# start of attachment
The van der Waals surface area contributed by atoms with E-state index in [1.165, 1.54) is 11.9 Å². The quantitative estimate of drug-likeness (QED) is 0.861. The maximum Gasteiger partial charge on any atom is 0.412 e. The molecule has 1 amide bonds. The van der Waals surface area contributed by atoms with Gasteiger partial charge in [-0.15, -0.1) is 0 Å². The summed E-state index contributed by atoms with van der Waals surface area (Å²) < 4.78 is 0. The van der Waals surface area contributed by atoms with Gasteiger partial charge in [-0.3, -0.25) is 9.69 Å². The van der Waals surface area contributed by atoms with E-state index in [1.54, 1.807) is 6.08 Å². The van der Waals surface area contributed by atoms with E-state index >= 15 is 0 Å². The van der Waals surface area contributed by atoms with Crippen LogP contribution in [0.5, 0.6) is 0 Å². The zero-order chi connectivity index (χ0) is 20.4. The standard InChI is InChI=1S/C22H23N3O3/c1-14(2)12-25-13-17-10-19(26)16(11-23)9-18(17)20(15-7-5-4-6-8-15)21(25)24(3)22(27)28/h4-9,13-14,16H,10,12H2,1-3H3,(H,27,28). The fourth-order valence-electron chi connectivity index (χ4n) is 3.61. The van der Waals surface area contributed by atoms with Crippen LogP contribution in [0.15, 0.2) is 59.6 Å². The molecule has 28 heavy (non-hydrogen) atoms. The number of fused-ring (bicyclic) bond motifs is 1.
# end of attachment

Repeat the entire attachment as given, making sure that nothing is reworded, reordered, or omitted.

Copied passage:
The van der Waals surface area contributed by atoms with E-state index in [1.165, 1.54) is 11.9 Å². The quantitative estimate of drug-likeness (QED) is 0.861. The maximum Gasteiger partial charge on any atom is 0.412 e. The molecule has 1 amide bonds. The van der Waals surface area contributed by atoms with Gasteiger partial charge in [-0.15, -0.1) is 0 Å². The summed E-state index contributed by atoms with van der Waals surface area (Å²) < 4.78 is 0. The van der Waals surface area contributed by atoms with Gasteiger partial charge in [-0.3, -0.25) is 9.69 Å². The van der Waals surface area contributed by atoms with E-state index in [1.54, 1.807) is 6.08 Å². The van der Waals surface area contributed by atoms with E-state index >= 15 is 0 Å². The van der Waals surface area contributed by atoms with Crippen LogP contribution in [0.5, 0.6) is 0 Å². The zero-order chi connectivity index (χ0) is 20.4. The standard InChI is InChI=1S/C22H23N3O3/c1-14(2)12-25-13-17-10-19(26)16(11-23)9-18(17)20(15-7-5-4-6-8-15)21(25)24(3)22(27)28/h4-9,13-14,16H,10,12H2,1-3H3,(H,27,28). The fourth-order valence-electron chi connectivity index (χ4n) is 3.61. The van der Waals surface area contributed by atoms with Crippen LogP contribution in [0.15, 0.2) is 59.6 Å². The molecule has 28 heavy (non-hydrogen) atoms. The number of fused-ring (bicyclic) bond motifs is 1.